Last week, Netflix became the first major Hollywood studio (and large corporation, from what I've read so far) to jump into the conversation stating, "We’d rethink our entire investment in Georgia" if the state's restrictive abortion law goes into effect. Disney spoke up shortly after, then came WarnerMedia, NBCUniversal, AMC, CBS, Sony and Viacom.

This matters.

In 2017 Hollywood brought in $2.7 billion dollars of revenue into Georgia and is responsible for an estimated 92,000 jobs. Another fun fact I had no idea: More top-grossing films were produced in Georgia in 2017 than in any other state.

On the flip side, we have the companies that have been called out for "financing the war on women in six states" through their contributions to political leaders most responsible for restrictive abortion legislation (despite presenting themselves as corporate champions of women and gender equality).

The list of companies:

  • AT&T contributed $196,600 across six states

  • Walmart donated $57,700 across six states

  • Pfizer gave $53,650 across six states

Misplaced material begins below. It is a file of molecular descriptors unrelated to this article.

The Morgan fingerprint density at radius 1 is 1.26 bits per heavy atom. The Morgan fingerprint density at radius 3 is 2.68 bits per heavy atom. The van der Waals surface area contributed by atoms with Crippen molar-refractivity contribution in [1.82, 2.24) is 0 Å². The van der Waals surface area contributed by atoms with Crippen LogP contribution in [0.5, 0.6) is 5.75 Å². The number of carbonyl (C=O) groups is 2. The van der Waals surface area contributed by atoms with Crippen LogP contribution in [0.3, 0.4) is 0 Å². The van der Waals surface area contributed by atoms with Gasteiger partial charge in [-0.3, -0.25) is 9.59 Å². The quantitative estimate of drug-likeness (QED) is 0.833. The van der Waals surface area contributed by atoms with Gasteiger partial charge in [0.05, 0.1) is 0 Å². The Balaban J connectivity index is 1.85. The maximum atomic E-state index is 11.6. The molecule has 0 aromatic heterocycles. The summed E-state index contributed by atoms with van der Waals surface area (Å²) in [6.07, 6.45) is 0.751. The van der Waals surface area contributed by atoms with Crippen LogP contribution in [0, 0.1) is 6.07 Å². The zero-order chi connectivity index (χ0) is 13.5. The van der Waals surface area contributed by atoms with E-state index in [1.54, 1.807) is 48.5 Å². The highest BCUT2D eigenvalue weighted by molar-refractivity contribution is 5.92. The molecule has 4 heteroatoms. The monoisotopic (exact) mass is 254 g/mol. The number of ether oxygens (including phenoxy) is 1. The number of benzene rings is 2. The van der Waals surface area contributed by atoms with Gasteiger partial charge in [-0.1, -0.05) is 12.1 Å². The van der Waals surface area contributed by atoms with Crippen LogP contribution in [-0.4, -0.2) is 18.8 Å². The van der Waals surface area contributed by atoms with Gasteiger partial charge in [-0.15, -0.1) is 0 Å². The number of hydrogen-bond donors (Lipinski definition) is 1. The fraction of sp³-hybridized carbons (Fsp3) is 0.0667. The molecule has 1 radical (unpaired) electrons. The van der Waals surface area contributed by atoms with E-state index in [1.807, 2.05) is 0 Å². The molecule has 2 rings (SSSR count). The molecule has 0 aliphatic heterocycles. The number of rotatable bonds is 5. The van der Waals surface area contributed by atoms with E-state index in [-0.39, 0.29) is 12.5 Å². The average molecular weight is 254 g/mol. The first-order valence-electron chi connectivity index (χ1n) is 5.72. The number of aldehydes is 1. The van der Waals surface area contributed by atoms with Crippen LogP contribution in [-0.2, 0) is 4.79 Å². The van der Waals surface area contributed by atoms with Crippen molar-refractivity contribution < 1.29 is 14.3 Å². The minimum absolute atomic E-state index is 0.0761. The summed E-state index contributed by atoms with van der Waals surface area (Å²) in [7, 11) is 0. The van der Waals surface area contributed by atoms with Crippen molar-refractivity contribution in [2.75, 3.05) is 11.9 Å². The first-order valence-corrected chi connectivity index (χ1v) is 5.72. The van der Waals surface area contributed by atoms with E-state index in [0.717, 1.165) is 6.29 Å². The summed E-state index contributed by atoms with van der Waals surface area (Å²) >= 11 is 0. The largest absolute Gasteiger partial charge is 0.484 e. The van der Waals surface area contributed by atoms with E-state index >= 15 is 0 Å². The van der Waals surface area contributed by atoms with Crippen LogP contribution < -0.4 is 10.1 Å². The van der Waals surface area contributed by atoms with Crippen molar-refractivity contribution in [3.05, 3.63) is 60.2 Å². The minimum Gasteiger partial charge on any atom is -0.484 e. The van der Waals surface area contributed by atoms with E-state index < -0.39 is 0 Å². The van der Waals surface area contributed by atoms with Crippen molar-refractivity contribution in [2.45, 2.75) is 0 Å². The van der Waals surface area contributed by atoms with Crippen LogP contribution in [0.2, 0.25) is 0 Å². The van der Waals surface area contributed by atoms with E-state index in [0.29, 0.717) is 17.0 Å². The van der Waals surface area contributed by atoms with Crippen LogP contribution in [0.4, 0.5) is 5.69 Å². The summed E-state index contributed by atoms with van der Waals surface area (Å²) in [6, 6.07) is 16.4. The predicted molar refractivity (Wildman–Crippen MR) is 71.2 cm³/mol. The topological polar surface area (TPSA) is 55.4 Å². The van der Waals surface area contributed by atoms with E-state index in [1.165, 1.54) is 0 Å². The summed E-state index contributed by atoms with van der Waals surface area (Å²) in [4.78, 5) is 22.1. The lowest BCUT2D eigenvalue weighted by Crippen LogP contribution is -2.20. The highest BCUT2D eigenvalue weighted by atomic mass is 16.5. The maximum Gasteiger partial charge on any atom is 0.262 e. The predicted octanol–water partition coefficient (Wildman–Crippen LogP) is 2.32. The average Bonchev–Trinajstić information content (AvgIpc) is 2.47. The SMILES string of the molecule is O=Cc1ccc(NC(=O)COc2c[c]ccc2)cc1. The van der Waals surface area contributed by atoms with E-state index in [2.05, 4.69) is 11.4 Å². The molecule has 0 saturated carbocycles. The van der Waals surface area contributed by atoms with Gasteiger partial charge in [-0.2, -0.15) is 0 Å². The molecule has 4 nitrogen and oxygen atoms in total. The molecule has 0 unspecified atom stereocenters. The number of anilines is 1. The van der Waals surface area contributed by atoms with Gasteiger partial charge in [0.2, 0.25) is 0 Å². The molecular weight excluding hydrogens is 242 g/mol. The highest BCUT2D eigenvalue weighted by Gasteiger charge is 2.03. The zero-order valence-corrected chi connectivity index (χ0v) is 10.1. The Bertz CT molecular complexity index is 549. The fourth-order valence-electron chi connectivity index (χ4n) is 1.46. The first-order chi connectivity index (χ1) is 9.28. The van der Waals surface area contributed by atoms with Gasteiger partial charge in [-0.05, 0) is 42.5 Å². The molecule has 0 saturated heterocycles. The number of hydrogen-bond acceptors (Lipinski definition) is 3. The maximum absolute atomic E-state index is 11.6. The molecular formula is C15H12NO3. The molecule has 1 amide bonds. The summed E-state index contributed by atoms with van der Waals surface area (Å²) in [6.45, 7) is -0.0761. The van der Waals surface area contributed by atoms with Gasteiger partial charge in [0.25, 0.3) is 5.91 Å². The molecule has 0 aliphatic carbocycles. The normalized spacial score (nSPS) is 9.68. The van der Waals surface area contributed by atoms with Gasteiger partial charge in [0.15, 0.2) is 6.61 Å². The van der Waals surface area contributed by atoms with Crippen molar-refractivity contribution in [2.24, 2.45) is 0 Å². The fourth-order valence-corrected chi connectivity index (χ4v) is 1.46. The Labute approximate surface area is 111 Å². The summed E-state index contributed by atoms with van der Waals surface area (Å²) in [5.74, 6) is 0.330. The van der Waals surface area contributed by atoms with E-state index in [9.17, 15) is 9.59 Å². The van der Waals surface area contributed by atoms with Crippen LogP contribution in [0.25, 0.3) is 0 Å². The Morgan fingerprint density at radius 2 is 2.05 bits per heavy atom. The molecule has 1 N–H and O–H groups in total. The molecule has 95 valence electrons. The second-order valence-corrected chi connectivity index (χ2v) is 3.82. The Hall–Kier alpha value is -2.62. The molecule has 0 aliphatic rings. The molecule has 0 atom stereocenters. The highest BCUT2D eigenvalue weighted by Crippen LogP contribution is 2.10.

• Eli Lilly contributed $66,250 across five states

  • Coca-Cola gave $40,800 across five states

  • Aetna donated $26,600 across four states


If you're interested in campaign financing, I strongly suggest taking a look at how the journalist, Judd Legum, conducted his research.

And if you're wondering what YOU can do about any of this, here are some ideas:

  1. Spread the wordAbortion is still legal in Alabama, Georgia, Ohio, Missouri, and everywhere else until newly enacted bans and limits become effective, allowing for legal challenges.

  2. Donate: National organizations fighting the bans, like Planned Parenthood and ACLU, are being flooded with donations. That's incredible and let's keep it up, but let's also not forget to support local grassroots organizations. Teen Vogue has put together this excellent list of orgs to support, including many that are run by women of color.